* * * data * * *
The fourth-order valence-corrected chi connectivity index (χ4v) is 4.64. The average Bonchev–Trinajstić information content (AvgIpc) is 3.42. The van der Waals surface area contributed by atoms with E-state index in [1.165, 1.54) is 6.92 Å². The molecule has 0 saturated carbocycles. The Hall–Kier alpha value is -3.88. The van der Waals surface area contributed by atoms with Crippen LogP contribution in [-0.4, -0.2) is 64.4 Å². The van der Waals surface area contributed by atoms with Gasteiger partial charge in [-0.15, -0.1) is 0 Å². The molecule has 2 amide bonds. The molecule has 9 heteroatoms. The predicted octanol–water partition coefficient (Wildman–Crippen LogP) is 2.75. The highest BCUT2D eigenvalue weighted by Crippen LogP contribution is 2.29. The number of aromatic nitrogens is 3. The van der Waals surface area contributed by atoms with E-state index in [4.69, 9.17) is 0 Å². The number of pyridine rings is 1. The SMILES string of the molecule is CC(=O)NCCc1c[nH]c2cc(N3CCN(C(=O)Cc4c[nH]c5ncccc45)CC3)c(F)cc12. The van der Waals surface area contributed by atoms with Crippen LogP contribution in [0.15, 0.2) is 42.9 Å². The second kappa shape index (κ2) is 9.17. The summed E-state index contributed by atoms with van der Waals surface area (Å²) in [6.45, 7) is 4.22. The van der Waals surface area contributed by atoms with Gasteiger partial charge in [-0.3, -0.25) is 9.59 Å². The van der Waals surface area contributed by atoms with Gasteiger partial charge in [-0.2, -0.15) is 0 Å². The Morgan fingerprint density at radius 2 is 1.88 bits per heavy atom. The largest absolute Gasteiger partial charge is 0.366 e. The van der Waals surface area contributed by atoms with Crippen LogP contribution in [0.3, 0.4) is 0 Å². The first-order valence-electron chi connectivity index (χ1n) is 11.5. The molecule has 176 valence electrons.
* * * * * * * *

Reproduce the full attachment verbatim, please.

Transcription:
The fourth-order valence-corrected chi connectivity index (χ4v) is 4.64. The average Bonchev–Trinajstić information content (AvgIpc) is 3.42. The van der Waals surface area contributed by atoms with E-state index in [1.165, 1.54) is 6.92 Å². The molecule has 0 saturated carbocycles. The Hall–Kier alpha value is -3.88. The van der Waals surface area contributed by atoms with Crippen LogP contribution in [-0.4, -0.2) is 64.4 Å². The van der Waals surface area contributed by atoms with Gasteiger partial charge in [-0.15, -0.1) is 0 Å². The molecule has 2 amide bonds. The molecule has 9 heteroatoms. The predicted octanol–water partition coefficient (Wildman–Crippen LogP) is 2.75. The highest BCUT2D eigenvalue weighted by Crippen LogP contribution is 2.29. The number of aromatic nitrogens is 3. The van der Waals surface area contributed by atoms with E-state index in [4.69, 9.17) is 0 Å². The number of pyridine rings is 1. The SMILES string of the molecule is CC(=O)NCCc1c[nH]c2cc(N3CCN(C(=O)Cc4c[nH]c5ncccc45)CC3)c(F)cc12. The van der Waals surface area contributed by atoms with Crippen LogP contribution in [0.15, 0.2) is 42.9 Å². The second kappa shape index (κ2) is 9.17. The summed E-state index contributed by atoms with van der Waals surface area (Å²) in [6.45, 7) is 4.22. The van der Waals surface area contributed by atoms with Gasteiger partial charge in [-0.3, -0.25) is 9.59 Å². The van der Waals surface area contributed by atoms with Gasteiger partial charge in [-0.2, -0.15) is 0 Å². The Morgan fingerprint density at radius 2 is 1.88 bits per heavy atom. The largest absolute Gasteiger partial charge is 0.366 e. The van der Waals surface area contributed by atoms with Crippen LogP contribution in [0.3, 0.4) is 0 Å². The first-order valence-electron chi connectivity index (χ1n) is 11.5. The molecule has 176 valence electrons.